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Ghost in the Shell: Stand Alone Complex #1 PDF Print E-mail
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R2 DVD Reviews
Written by maehara   
Friday, 01 December 2006 00:00
GitS:SAC Volume 1I'll admit it's a bit strange starting on Stand Alone Complex's first season when I'm almost done with 2nd Gig, but such are the vagaries of my backlog.  And so it's back to the beginning of the story, as Section 9 show us what they're made of before taking on the problem of the Laughing Man...

1 - Public Security Section 9
Major Kusanagi and her team are called to a hostage situation at a geisha restaurant - although with a government minister included amongst the hostages, the military are itching for their excuse to take control of the operation, so S9 don't have much time to resolve the situation.  The geisha are all robots - servant androids - and have been hacked to become the hostage-takers, so part of the mission becomes tracking down the person responsible for controlling them, but when the one lead they have shorts out his own memories to stop S9 probing them, their problems are just beginning...

Action womanConfrontation

2 - Proof of Recklessness / Testation
During testing, one of a group of three prototype tanks - larger versions of S9's Tachikoma units - appears to take on a mind of its own and breaks free form the test centre.  S9 are called in to try and restrain the rogue tank - their initial investigations reveal that the tank had been loaded with the personality of one of the researchers who had been working on the prototype, Takeshi Kago, who had died the previous week - but that doesn't fully explain the machine's actions.  It doesn't help that the tank's manufacturers aren't being wholly forthcoming about what it will take to stop the tank's rampage...

Don't argue with thisDisconnection

3 - A Modest Rebellion / Android and I
After a case of mass android suicide, S9 decide to check out the manufacturing company's factory.  The model affected was an older one, no longer in production - something that has upset hardcore fans of the model.  When Motoko's check of the plant's systems detects a virus designed to only infect the one model, the obvious conclusion is that a disgruntled owner was resonsible for the virus and subsequent suicides.  With the Jeri model now being so rare, tracking down the main suspect is easier than expected - but when he turns out to be the son of a diplomat stationed in Japan, it looks as though there'll be nothing S9 can do...

Hopeful tachikomaYoung love?

4 - The Visual Elements Will Laugh / Interceptor

Togusa receives a late-night 'phonecall from an old colleague, Yamaguchi, who's been working on a special investigation into what's been called the "Laughing Man Incident", the largest ever case of corporate blackmail.  His inquiries have uncovered some unusual activities by the investigation's senior officers, and he's looking for Togusa's advice on what to do next - but on the way to meet him, he's killed in a road accident.  When Togusa learns of the "accident", he's convinced the timing was a little too convenient, and takes his concerns to Aramaki, who allows him some time to try and figure out what happened...

Paying respectsLaughing Man

The first three episodes are stand-alone stories, used to briefly introduce Section 9 and its personnal and to give the audience a good idea of what they do and how good they are at it.  The TV series takes place in an alternate timeline from the movies (hence why the Major is still with us), but otherwise if you've seen the first movie you'll know what to expect - lose the philosophy (mostly) and keep the action, and you're sorted.  With androids being a major part of life in GitS's world, it's no surprisde that they're the centre of attention for the opening episodes, complete with some superficial musing on the true nature of life and intelligence.  All interesting enough, and fairly typical territory for this show.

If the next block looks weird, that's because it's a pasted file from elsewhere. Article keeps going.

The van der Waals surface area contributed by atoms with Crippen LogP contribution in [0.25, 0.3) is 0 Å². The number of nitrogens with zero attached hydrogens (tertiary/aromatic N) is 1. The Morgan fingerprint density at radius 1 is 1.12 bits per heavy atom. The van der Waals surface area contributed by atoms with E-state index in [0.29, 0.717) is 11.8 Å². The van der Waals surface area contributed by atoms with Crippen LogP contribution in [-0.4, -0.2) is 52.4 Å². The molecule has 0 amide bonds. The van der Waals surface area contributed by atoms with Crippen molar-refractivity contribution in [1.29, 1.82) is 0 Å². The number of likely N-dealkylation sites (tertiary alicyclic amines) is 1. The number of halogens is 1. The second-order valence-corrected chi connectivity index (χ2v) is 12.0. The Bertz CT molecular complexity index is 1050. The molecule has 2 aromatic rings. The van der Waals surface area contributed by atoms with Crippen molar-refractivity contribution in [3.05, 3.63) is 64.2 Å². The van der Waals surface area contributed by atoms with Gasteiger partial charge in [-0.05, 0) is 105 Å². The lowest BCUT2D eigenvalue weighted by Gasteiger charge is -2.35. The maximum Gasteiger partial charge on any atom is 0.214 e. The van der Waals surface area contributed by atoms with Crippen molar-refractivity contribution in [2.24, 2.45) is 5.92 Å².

The final episode on the disc introduces this season's main story arc - the Laughing Man, who after a few years off the radar makes a very high-profile return when the unit investigating him/her/it suffers a public scandal.  Whereas before he was engaged in corporate blackmail, though, this time around it all seems a little more personal.

As introductions go, this disc serves the purpose quite well, letting you get a good feel for how the world works before introducing the main story.  One of the problems I've had with 2nd Gig has been that the arc episodes haven't been very well placed through the series - it's too early to say yet if the first season suffers from the same problem, bit I'd suspect it probably does.  I'd be happy to be proven wrong, though.

On the technical side, the CG in these episodes wasn't as good as I've come to expect - I suppose the series' age is already beginning to show.  Subtitle fans will also want to bear in mind that the subtitle timing for this release is noticeably off - captions are sometimes early, sometimes late, and very rarely ever properly timed.  It's annoying to begin with, but you do get used to it after a while - not that that excuses the fault in the first place.  Personally, I didn't think the dub for GitS was all that good, so switching to the English audio wasn't an option for me.

I'd always avoided Ghost in the Shell - there's been too much hype around the franchise, which always makes me wary.  It took seeing an episode of 2nd Gig at London Expo last year to finally pique my curiosity, and I'm glad that happened - 2nd Gig is one of my favourite current series, and I'm enjoying going back to see where the TV series started.  These episodes aren't perfect, but they are definitely enjoyable, and worth picking up.

Rating - ****

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